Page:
On November 25th, the Article 29 Working Party – an entity within the European Commission focused on data protection initiatives for the EU – issued an opinion in which it declared that device fingerprinting techniques should be subject to the same user consent guidelines as cookies are.
The EU “cookie law”, or Article 5(3) of the European Commission’s ePrivacy Directive, went into effect on May 26th, 2012 and requires that any site operated from within the EU or targeted to EU citizens must get consent from a user before storing persistent information about them in a cookie (the law doesn’t only apply to cookies — it also covers the use of Flash and HTML5 local storage). Cookie “disclaimers” are usually put at the top of a website, such as the BBC’s:
Device fingerprinting is the practice of forming a profile for a specific device from a number of characteristics about that device – enough that it would be unlikely for another device’s profile to look the same. While device fingerprinting doesn’t create data artifacts that store persistent information about users, it can be used to achieve the same effect as cookies: to uniquely identify users.
Mobile user attribution, or the act of matching the device that clicks on a mobile app install ad to the device that ultimately installs an app, relies on device fingerprinting. Although both Apple and Google allow developers to identify mobile users through advertising identifiers – iOS’ IDFA and Android’s Advertising ID – those identifiers aren’t always helpful or practical:
- Advertising identifiers aren’t available from users’ browsers, only from within apps, meaning that mobile web app install ads aren’t trackable via platform advertising identifiers;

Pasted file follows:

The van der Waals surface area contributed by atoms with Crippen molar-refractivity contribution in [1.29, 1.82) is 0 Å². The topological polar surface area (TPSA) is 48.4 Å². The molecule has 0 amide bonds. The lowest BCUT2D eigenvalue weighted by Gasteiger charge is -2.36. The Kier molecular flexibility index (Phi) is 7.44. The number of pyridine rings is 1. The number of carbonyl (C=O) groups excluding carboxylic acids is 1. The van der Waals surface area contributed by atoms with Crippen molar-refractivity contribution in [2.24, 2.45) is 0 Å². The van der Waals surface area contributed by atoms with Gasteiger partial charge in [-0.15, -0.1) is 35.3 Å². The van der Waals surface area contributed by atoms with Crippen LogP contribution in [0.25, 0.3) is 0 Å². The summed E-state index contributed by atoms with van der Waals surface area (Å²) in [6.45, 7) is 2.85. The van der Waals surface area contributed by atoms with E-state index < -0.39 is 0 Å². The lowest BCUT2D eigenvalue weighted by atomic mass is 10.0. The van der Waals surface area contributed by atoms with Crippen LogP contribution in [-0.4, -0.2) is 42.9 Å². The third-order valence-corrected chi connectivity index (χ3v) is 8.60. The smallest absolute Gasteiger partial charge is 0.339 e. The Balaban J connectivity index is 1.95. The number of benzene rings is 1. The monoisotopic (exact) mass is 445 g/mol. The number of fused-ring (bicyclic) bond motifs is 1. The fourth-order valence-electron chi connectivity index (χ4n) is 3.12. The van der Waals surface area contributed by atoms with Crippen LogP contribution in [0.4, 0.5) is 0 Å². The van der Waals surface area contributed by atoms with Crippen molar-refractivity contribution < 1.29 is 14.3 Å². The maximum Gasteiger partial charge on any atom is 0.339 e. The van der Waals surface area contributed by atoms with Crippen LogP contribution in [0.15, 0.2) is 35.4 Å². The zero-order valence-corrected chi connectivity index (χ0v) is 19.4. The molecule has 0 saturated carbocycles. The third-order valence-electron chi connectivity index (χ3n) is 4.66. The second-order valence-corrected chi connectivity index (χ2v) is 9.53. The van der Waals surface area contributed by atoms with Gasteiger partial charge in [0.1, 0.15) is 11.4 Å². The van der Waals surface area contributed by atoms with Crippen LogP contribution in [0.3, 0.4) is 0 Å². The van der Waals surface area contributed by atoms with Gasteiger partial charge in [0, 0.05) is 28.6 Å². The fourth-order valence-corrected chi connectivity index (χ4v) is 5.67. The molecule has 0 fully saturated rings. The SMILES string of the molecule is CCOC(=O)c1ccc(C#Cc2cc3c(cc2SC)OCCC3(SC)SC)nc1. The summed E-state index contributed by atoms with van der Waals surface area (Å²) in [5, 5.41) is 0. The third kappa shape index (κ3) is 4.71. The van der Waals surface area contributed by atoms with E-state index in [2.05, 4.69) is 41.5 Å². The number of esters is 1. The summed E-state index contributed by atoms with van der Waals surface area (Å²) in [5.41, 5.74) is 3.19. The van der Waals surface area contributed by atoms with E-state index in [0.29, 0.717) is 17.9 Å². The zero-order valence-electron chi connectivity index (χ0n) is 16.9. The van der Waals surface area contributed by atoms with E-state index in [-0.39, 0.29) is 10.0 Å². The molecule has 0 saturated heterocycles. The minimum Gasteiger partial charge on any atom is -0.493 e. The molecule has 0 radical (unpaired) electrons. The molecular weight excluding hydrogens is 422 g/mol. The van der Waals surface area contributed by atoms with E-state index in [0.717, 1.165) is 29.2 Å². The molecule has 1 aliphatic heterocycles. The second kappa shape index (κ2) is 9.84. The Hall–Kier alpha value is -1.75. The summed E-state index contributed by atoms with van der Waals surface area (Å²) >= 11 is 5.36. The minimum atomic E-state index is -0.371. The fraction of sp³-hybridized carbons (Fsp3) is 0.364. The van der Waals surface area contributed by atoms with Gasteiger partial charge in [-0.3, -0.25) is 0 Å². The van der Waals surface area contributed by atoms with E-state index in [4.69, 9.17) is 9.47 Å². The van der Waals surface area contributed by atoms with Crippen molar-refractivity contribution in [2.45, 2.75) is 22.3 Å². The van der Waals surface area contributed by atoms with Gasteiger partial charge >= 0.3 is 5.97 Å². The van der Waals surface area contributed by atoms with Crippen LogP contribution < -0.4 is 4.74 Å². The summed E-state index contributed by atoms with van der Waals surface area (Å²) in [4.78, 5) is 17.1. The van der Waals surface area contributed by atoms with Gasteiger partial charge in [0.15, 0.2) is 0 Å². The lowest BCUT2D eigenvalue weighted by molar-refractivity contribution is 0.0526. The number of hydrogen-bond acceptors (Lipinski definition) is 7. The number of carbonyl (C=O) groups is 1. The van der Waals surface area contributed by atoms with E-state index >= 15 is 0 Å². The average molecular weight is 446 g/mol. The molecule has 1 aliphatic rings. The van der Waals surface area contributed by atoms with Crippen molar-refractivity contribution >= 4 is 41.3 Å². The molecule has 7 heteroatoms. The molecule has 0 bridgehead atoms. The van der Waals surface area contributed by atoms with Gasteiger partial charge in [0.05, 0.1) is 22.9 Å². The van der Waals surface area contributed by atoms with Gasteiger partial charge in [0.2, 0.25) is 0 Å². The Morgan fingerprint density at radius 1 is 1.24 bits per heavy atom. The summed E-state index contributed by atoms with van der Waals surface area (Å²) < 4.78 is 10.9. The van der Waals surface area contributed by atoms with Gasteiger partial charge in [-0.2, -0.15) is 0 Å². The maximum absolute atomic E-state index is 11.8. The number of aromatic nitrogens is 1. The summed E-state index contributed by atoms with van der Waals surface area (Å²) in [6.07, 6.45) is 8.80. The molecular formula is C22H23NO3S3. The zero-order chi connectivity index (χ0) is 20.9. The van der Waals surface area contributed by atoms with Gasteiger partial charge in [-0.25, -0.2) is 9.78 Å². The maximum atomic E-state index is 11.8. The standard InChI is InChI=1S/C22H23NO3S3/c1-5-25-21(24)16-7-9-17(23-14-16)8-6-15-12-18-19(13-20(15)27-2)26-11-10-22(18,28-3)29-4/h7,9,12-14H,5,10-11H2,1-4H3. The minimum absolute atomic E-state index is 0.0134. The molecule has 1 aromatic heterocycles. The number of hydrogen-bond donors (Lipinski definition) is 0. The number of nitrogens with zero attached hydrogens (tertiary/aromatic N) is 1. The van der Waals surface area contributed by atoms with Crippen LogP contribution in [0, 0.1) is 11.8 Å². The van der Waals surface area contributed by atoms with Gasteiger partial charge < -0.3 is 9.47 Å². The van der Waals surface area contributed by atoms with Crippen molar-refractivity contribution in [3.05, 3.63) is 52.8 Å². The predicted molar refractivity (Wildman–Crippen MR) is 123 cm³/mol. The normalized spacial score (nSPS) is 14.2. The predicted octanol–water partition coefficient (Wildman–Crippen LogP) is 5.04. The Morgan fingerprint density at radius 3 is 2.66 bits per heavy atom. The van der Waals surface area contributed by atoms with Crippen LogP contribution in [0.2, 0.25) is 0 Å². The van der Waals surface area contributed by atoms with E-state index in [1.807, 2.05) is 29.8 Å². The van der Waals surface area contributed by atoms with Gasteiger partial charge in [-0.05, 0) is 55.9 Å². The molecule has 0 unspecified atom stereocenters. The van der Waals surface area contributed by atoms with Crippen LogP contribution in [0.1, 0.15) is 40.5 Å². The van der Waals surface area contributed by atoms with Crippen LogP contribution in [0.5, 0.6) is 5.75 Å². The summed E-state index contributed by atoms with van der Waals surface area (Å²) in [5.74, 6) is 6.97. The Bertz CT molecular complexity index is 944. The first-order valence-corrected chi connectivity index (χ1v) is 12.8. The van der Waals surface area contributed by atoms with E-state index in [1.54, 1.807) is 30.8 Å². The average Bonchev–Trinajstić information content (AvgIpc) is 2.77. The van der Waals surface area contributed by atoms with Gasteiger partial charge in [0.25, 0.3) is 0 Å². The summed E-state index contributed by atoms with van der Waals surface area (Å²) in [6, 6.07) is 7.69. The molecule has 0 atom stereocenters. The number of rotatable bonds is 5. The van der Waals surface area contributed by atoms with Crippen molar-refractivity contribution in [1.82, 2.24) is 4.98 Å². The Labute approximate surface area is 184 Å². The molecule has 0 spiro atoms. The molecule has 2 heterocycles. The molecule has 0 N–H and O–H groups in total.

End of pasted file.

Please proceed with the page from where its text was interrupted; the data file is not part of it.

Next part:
- Users can opt out of and change their platform advertising identifiers;
- Platform developers do not want their advertising identifiers used for tracking users. In February, Apple began rejecting submitted apps that collected users’ IDFAs but did not serve ads (using the IDFA only for identification purposes). Apple explicitly states in section 3.3.12 of its developer license that the IDFA is only to be used for serving ads:
“You and Your Applications (and any third party with whom you have contracted to serve advertising) may use the Advertising Identifier, and any information obtained through the use of the Advertising Identifier, only for the purpose of serving advertising. If a user resets the Advertising Identifier, then You agree not to combine, correlate, link or otherwise associate, either directly or indirectly, the prior Advertising Identifier and any derived information with the reset Advertising Identifier.”
It’s unclear whether the EU’s e-Privacy directive will exempt app install ad tracking from its consent guidelines, although none of the currently stated exceptions (authentication, user interface customization, load balancing, etc.) fit the mobile attribution model. The Article 29 Working Party’s opinion seems directed at device fingerprinting for the purposes of user tracking, at least to the extent that the tracking is utilized in “behavioral advertising”:
Device fingerprints can also constitute personal data… For example, when several information elements are combined, especially unique identifiers such as an IP addresses, and the purpose of the processing is to identify users over time, across websites, such as with behavioural advertising. In such cases, processing must also comply with the rules provided in the Data Protection Directive.
The technology of device fingerprinting is not limited to the configuration parameters of a traditional web browser on a desktop PC. Device fingerprinting is not tied to a particular protocol either, but can be used to fingerprint a broad range of internet connected devices, consumer electronics and applications, including those running on mobile devices, smart TVs, gaming consoles, e-book readers, internet radio, in-car systems or smart meters.